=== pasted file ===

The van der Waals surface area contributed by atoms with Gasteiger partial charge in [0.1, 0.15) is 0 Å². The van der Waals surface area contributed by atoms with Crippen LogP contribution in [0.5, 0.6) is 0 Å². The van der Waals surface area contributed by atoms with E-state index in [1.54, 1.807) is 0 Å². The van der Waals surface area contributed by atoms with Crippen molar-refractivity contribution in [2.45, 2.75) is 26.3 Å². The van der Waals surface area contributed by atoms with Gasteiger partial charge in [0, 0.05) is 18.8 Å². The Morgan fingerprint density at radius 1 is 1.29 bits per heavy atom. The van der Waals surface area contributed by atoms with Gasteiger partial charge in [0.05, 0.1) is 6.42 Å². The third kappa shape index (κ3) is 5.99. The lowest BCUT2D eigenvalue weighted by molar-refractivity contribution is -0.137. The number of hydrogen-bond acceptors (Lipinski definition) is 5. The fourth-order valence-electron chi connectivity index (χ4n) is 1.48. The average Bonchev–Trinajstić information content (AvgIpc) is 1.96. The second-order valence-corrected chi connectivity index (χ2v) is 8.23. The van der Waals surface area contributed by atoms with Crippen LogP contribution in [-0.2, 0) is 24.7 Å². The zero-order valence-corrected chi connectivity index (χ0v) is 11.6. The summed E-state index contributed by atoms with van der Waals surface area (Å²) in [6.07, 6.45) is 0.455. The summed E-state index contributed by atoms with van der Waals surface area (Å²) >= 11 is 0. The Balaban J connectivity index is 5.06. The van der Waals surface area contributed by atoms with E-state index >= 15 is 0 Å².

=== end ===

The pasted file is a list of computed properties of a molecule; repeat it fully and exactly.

The van der Waals surface area contributed by atoms with Gasteiger partial charge in [0.1, 0.15) is 0 Å². The van der Waals surface area contributed by atoms with Crippen LogP contribution in [0.5, 0.6) is 0 Å². The van der Waals surface area contributed by atoms with E-state index in [1.54, 1.807) is 0 Å². The van der Waals surface area contributed by atoms with Crippen molar-refractivity contribution in [2.45, 2.75) is 26.3 Å². The van der Waals surface area contributed by atoms with Gasteiger partial charge in [0, 0.05) is 18.8 Å². The Morgan fingerprint density at radius 1 is 1.29 bits per heavy atom. The van der Waals surface area contributed by atoms with Gasteiger partial charge in [0.05, 0.1) is 6.42 Å². The third kappa shape index (κ3) is 5.99. The lowest BCUT2D eigenvalue weighted by molar-refractivity contribution is -0.137. The number of hydrogen-bond acceptors (Lipinski definition) is 5. The fourth-order valence-electron chi connectivity index (χ4n) is 1.48. The average Bonchev–Trinajstić information content (AvgIpc) is 1.96. The second-order valence-corrected chi connectivity index (χ2v) is 8.23. The van der Waals surface area contributed by atoms with Crippen LogP contribution in [-0.2, 0) is 24.7 Å². The zero-order valence-corrected chi connectivity index (χ0v) is 11.6. The summed E-state index contributed by atoms with van der Waals surface area (Å²) in [6.07, 6.45) is 0.455. The summed E-state index contributed by atoms with van der Waals surface area (Å²) >= 11 is 0. The Balaban J connectivity index is 5.06. The van der Waals surface area contributed by atoms with E-state index >= 15 is 0 Å².